Help for Pandemic Fatigue
Theresa Polley
September 14, 2020
September 7, 2023
Self Care

Six months into it and I've taken a few steps moving forward. But then there are the steps backward. Maybe that's why it feels like I'm standing still.

I believe the mental and emotional toll of having my life in upheaval is the main culprit. I'm ready to hug people again. Go back to the gym and indoor dining. Embrace the casual routine of my life - which I took for granted. And when my biggest annoyances last September was the pumpkin spice phenomena. Now I worry about people not fully wearing their masks and standing too close to me in the grocery store.

Avoid Guilt and Comparative Suffering

For me, the worst thing about pandemic fatigue is feeling guilty about it. I have been inconvenienced by the shutdown - my business has suffered, my vacation plans were canceled and my son can't visit from Colorado yet. On the other hand, I'm still able to put food on the table and Mason and I and the rest of our family are healthy. I'm not comfortable going back to the gym or indoor dining. But I am walking and doing yoga at home and I will eat on a restaurant patio. A little inconvenience yes, but why am I so exhausted by it? I feel guilty even admitting I have pandemic fatigue.

When you compare your suffering to someone else's, it's what's known as comparative suffering—it’s never helpful and can actually be harmful. Brene Brown talks about it on her podcast and it gave me an "aha moment." Listen here for the full scoop.

Comparative suffering doesn't make our load or our neighbor's (who may or may not have a more dire situation) any easier. Instead, it makes our load heavier to carry. We are on the hamster wheel of guilt and the load of stress and anxiety can be overwhelming as we think "I shouldn't feel bad about my situation because I don't have it as bad as someone else."

When we allow ourselves to fully acknowledge and grieve, we are able to find peace and joy in the big and small moments - without guilt.

How to Manage Pandemic Fatigue

  • Limit Social Media - In addition to negative or inaccurate posts, there is plenty of judgement to go around. I say keep your head down and don't engage. Look for the cute dogs and babies and then get out.
  • Take Mindfulness Breaks - Time not on your device is a mindful break, whether it's spending time in nature, enjoying physical movement, reading, cooking or something else that takes your head out of the panic of what's going on and into the present moment.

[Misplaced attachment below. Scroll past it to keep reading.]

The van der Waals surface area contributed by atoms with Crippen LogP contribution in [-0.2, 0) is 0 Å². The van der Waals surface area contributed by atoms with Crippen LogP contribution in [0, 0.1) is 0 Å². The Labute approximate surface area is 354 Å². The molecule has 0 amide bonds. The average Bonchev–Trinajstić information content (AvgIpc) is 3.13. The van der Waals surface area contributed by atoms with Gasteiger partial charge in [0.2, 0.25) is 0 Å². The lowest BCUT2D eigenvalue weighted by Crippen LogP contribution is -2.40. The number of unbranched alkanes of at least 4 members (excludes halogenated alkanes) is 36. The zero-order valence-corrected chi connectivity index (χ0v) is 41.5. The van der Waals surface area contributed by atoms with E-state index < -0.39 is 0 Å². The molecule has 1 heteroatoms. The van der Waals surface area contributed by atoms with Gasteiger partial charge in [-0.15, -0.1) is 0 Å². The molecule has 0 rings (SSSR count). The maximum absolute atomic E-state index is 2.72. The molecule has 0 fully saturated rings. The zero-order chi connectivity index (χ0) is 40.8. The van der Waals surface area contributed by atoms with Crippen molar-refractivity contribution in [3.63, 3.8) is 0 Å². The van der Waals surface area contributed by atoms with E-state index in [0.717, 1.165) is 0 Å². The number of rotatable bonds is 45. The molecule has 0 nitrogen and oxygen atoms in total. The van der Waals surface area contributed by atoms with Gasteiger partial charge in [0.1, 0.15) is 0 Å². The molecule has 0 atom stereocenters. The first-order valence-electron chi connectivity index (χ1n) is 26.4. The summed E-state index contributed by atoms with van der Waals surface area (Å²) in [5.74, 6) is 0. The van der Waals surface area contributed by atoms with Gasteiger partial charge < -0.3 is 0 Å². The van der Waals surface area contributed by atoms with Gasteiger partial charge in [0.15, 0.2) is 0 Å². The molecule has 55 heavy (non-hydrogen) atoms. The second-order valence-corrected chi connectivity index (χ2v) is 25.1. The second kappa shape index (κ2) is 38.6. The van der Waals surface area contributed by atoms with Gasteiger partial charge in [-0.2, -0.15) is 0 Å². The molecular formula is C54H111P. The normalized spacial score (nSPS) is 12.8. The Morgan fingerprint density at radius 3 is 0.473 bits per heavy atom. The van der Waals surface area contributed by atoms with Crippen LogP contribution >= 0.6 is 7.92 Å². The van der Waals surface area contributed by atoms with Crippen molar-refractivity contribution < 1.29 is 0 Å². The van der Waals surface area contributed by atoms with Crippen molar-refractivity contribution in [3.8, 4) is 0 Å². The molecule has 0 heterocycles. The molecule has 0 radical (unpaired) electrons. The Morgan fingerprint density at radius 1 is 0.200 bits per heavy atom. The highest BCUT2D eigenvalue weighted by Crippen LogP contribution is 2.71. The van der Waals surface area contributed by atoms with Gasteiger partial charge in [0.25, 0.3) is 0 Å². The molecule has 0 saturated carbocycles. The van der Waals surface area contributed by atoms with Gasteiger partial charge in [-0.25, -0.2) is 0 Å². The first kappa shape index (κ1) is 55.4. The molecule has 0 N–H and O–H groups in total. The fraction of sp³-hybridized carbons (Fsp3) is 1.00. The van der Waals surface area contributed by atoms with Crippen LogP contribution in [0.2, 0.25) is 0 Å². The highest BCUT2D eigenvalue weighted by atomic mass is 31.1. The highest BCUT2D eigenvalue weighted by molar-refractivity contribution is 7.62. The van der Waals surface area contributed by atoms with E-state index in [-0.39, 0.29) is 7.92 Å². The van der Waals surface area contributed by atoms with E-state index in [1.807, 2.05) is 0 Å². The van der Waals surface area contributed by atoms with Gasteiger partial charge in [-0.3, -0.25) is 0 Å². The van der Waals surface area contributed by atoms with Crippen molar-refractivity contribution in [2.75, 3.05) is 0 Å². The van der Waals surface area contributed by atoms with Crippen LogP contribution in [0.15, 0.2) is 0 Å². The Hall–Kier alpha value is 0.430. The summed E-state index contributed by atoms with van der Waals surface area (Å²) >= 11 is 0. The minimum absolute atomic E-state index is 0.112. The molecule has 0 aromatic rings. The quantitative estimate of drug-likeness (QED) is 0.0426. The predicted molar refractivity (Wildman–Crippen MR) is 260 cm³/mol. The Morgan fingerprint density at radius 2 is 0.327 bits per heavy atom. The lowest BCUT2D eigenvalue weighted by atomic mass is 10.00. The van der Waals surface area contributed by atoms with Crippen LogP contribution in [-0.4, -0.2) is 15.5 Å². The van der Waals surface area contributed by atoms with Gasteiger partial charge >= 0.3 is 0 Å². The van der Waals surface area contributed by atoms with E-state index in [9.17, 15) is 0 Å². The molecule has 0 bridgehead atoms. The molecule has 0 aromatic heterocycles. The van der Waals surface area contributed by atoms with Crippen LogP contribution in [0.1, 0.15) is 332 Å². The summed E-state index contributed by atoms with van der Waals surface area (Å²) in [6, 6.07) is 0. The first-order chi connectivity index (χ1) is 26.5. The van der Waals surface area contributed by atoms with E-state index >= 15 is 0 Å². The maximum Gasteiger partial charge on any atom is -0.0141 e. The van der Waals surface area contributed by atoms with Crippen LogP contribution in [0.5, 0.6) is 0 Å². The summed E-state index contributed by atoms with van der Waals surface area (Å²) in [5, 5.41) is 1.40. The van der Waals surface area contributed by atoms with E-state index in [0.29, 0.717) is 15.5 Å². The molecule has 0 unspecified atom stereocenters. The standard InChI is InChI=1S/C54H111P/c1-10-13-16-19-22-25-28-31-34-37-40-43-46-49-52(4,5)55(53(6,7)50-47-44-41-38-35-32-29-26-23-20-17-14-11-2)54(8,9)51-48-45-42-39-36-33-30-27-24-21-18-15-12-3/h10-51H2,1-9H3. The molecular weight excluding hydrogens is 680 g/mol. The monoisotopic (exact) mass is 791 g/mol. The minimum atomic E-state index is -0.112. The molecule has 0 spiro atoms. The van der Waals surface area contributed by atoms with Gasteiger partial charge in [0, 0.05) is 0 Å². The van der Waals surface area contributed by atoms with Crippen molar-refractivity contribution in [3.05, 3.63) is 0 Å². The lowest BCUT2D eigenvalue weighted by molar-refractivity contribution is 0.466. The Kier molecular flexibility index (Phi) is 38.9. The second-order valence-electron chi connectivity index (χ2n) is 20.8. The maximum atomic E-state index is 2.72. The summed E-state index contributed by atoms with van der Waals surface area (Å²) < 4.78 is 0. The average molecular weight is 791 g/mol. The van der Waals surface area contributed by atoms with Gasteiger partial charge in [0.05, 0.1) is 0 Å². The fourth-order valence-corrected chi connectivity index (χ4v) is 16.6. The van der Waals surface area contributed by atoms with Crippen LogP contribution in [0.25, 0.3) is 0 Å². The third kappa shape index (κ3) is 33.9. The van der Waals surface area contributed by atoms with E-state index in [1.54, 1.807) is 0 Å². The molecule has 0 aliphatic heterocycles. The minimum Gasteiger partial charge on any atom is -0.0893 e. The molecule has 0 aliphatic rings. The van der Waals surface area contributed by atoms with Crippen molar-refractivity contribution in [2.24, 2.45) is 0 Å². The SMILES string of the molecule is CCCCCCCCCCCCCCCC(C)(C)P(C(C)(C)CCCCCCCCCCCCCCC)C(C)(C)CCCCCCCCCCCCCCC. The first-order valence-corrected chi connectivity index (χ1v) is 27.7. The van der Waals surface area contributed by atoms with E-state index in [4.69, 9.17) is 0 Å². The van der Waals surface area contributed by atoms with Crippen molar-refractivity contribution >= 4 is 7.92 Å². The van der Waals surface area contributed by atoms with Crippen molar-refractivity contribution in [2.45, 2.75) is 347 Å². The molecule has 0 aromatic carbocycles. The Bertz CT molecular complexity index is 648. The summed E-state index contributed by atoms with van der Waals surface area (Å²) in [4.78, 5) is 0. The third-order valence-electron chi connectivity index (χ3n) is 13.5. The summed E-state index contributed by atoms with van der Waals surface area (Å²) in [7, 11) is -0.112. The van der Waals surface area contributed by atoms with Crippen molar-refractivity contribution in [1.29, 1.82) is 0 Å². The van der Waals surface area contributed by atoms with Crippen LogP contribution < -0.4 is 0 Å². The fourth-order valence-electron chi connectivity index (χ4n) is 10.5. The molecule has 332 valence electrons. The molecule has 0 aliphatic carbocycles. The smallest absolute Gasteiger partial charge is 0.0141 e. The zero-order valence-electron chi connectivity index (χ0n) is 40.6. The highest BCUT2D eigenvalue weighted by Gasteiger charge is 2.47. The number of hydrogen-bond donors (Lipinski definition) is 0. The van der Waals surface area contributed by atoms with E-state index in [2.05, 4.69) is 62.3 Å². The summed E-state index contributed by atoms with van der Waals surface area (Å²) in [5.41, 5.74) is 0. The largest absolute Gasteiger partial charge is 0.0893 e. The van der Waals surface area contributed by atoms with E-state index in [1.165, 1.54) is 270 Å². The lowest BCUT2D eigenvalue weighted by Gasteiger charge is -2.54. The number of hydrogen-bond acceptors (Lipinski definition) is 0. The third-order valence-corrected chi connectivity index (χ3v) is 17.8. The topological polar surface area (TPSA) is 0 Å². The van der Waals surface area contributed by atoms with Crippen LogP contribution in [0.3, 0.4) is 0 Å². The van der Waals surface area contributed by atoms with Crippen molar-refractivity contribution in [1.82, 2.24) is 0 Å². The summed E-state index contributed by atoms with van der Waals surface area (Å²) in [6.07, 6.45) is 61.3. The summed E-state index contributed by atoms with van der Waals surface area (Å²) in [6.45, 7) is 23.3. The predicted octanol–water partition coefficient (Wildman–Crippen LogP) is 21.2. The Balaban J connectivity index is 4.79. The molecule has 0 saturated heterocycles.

• Move - Your body. It helps mentally and emotionally - not just physically.
  • Acknowledge - You can't control or influence anyone - not their opinion, their actions or their reaction. That includes relatives, partners and friends. What you can control is you. Your thoughts, your actions and your responses.
  • Respond not React - A lot of times are initial response to a situation is not a well thought out response, but a knee jerk reaction. "How dare she take off her mask before leaving the store." "Why would he post such an ignorant thing on Facebook." The list goes on. While all of these behaviors may offend you,and that's ok, instead of reacting with an evil look at the shopper or an insulting comment on Facebook (which is sure to make things worse), ignore and move on.
  • Set Boundaries - Around everything. People, places and things. Limit your interactions with people (even though you love them) who are pushing a negative or false agenda. If restaurants make you nervous, stay away - suggest a backyard gathering to friends who are eager to get out. Don't let your device run your life. Turn off notifications - especially from social media and news sites.
  • No Judgement - Of yourself or anyone else out there. We're all doing our best.

Whatever you're going through, remember you're not alone. We are in this together, but we don't have to suffer. We can just keep putting one foot in front of the other and moving forward until we emerge on the other side of the tunnel.

This blog is intended to provide helpful suggestions for self care and overall well-being. I am not a mental health professional. If you’re struggling I encourage you to seek the help of a professional. Find a Mental Health Professional | National Suicide & Crisis Lifeline: Dial 988

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Theresa Polley

Theresa believes ALL women have the right to live life on their own terms. In 2004, she created Retreat in the Pines to give women a safe space to be their authentic selves without apology while finding the healing and renewal they deserve.

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